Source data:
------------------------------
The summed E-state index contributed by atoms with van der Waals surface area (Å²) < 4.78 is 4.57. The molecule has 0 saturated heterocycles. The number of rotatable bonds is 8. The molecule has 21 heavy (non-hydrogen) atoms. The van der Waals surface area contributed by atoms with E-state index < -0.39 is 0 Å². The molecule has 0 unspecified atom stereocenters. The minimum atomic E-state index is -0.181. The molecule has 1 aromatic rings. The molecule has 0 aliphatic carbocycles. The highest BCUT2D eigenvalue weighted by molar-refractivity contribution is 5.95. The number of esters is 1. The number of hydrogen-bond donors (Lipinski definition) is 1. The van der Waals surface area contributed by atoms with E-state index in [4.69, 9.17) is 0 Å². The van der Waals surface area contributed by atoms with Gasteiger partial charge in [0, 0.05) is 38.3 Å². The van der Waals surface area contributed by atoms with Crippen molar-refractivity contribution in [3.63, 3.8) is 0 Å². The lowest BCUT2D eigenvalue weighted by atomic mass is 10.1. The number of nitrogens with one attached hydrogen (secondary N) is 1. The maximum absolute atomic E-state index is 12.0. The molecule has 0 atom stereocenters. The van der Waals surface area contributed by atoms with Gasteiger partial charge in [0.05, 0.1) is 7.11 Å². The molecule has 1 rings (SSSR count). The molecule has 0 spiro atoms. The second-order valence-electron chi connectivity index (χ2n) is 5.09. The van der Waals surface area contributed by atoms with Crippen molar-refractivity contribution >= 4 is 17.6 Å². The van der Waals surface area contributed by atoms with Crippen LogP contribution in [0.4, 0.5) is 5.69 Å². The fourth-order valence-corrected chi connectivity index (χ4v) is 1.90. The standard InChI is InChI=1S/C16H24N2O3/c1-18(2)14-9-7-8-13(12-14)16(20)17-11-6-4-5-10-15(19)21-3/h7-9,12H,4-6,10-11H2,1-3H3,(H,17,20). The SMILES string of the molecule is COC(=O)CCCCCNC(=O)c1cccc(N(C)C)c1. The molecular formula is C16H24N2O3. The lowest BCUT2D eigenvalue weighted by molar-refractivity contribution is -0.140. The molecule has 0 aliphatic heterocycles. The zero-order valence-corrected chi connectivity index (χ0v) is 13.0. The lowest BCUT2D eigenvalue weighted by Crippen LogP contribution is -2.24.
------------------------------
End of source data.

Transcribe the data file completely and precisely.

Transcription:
The summed E-state index contributed by atoms with van der Waals surface area (Å²) < 4.78 is 4.57. The molecule has 0 saturated heterocycles. The number of rotatable bonds is 8. The molecule has 21 heavy (non-hydrogen) atoms. The van der Waals surface area contributed by atoms with E-state index < -0.39 is 0 Å². The molecule has 0 unspecified atom stereocenters. The minimum atomic E-state index is -0.181. The molecule has 1 aromatic rings. The molecule has 0 aliphatic carbocycles. The highest BCUT2D eigenvalue weighted by molar-refractivity contribution is 5.95. The number of esters is 1. The number of hydrogen-bond donors (Lipinski definition) is 1. The van der Waals surface area contributed by atoms with E-state index in [4.69, 9.17) is 0 Å². The van der Waals surface area contributed by atoms with Gasteiger partial charge in [0, 0.05) is 38.3 Å². The van der Waals surface area contributed by atoms with Crippen molar-refractivity contribution in [3.63, 3.8) is 0 Å². The lowest BCUT2D eigenvalue weighted by atomic mass is 10.1. The number of nitrogens with one attached hydrogen (secondary N) is 1. The maximum absolute atomic E-state index is 12.0. The molecule has 0 atom stereocenters. The van der Waals surface area contributed by atoms with Gasteiger partial charge in [0.05, 0.1) is 7.11 Å². The molecule has 1 rings (SSSR count). The molecule has 0 spiro atoms. The second-order valence-electron chi connectivity index (χ2n) is 5.09. The van der Waals surface area contributed by atoms with Crippen molar-refractivity contribution >= 4 is 17.6 Å². The van der Waals surface area contributed by atoms with Crippen LogP contribution in [0.4, 0.5) is 5.69 Å². The fourth-order valence-corrected chi connectivity index (χ4v) is 1.90. The standard InChI is InChI=1S/C16H24N2O3/c1-18(2)14-9-7-8-13(12-14)16(20)17-11-6-4-5-10-15(19)21-3/h7-9,12H,4-6,10-11H2,1-3H3,(H,17,20). The SMILES string of the molecule is COC(=O)CCCCCNC(=O)c1cccc(N(C)C)c1. The molecular formula is C16H24N2O3. The lowest BCUT2D eigenvalue weighted by molar-refractivity contribution is -0.140. The molecule has 0 aliphatic heterocycles. The zero-order valence-corrected chi connectivity index (χ0v) is 13.0. The lowest BCUT2D eigenvalue weighted by Crippen LogP contribution is -2.24.